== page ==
Our recent assessment of obligors identified 350 accounts that represent about 80% of AMCON’s current exposure of N2.5 trillion as at 31 December 2016. Consequently, we have repositioned our debt recovery approach to strengthen legal and credit restructuring units to collaborate on the aforementioned 350 accounts termed “defaulters”; enhance the restructuring and turnaround team; and engage in asset tracing to enhance recovery. In spite of this difficulties, we continue to persevere in the face of adversity and my colleagues will provide more information on our efforts and the challenges we continue to face in debt recovery.
The ramifications for failure by AMCON to recover its debt, principally owed to the CBN, cannot be quantified as it goes beyond economic cost. For instance, in the last 2 years, AMCON debt repayment to the CBN were N456.4 billion and N517.7 billion but actual payments were N256.7 billion and N191.1 billion in 2015 and 2016, respectively. This translates to a funding shortfall of N199.7 billion and N326.4 billion in 2015 and 2016, respectively. Of this shortfall, repayment due from AMCON in 2015 and 2016 represented 42% and 53% while the resolution cost fund represented 58% and 47% in 2015 and 2016, respectively. The funding plan envisaged contribution of 70% from the resolution cost fund and 30% from recovery.
To put this into perspective, AMCON’s total debt obligation of N4.6 trillion represents 75% of the 2016 national budget, 26% of the 2016 total national debt, and 5% of the country’s nominal gross domestic product in 2016. Given the current demands on the Federal Government, it is doubtful that it can afford to expense AMCON’s debt in the short term. From our previous interactions, this Committee had requested that we present a proposed amendment to the AMCON Act which we have done and we are in contact with the Committee as they review our proposal. Some of the areas under consideration are:
Power to investigate debtor account in all financial institutions
Power to issue clearance of non-indebtedness to debtors seeking to do business with the Federal Government
Consent of the Attorney General of the Federation must be obtained prior to the commencement of any enforcement action against AMCON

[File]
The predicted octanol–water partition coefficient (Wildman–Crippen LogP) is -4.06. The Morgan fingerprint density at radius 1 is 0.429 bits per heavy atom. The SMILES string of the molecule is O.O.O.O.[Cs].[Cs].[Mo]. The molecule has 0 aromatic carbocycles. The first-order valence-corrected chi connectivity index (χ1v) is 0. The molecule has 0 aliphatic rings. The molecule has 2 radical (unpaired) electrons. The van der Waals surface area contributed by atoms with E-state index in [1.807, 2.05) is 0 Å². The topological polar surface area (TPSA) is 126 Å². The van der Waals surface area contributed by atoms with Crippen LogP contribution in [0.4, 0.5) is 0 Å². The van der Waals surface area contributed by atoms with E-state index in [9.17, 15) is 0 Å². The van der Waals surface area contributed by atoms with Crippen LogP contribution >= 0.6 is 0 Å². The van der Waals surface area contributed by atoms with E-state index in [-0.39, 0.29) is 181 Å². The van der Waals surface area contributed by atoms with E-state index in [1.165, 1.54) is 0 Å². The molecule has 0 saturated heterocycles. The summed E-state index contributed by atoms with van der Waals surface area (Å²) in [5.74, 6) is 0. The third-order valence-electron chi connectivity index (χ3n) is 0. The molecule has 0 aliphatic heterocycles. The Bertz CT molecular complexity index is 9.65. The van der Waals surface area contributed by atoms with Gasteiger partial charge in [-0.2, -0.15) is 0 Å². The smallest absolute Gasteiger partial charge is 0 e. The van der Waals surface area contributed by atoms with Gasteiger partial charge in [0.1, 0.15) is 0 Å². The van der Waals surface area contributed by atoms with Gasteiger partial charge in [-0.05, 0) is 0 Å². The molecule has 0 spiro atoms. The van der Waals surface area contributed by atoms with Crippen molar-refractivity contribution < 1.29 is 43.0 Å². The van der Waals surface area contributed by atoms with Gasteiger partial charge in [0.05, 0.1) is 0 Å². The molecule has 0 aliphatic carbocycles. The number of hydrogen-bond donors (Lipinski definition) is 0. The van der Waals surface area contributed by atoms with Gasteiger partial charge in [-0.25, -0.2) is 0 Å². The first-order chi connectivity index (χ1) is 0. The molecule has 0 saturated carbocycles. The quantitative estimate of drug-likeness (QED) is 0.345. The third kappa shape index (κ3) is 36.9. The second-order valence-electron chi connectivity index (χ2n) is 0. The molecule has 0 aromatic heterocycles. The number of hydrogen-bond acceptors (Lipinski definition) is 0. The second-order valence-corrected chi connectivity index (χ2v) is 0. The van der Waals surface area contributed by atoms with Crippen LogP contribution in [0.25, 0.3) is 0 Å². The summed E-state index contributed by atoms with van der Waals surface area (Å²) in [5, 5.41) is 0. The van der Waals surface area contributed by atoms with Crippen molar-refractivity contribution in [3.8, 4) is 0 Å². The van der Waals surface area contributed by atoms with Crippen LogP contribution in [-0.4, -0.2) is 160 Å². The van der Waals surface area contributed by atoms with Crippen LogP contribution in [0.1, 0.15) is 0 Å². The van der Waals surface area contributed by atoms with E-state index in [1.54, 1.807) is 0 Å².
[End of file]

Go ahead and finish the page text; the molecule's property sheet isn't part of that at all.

Funds of the Corporation cannot be frozen or sequestered
Exclusion of the limitation laws from eligible bank assets (EBA) and related rights of AMCON
Courts should de-emphasize legal technicalities and focus on the substance of AMCON’s claims
Power to sell collateral without recourse to the court
Court judgment to be registrable in all lands bureau
Power of AMCON to engage external counsel to prosecute offences under the Act.
It is our opinion that these amendments will curtail frivolous tactics employed by recalcitrant obligors under our judicial system and improve our debt recovery. Furthermore, we note that this Committee is reviewing the proposed bill of the Nigerian Assets Management Agency (NAMA) and request that the Committee also considers its impact on AMCON. Our position is that AMCON should not qualify as an agency as covered under the proposed NAMA bill since AMCON’s assets were principally acquired from the banking sector for the purpose of debt resolution.
We also place on record the unflinching support we get from this Committee on matters that concern our activities. With your pronouncement and body language quite a lot of our obligors know that they have no hiding place. We shall continue to solicit your support for more intervention as we go through this tedious journey. But we can assure you of our resolve to pursue the recovery of all outstanding obligations. We attach a list of our top 100 obligors for ease of reference. I thank you all for attending this retreat.

Related posts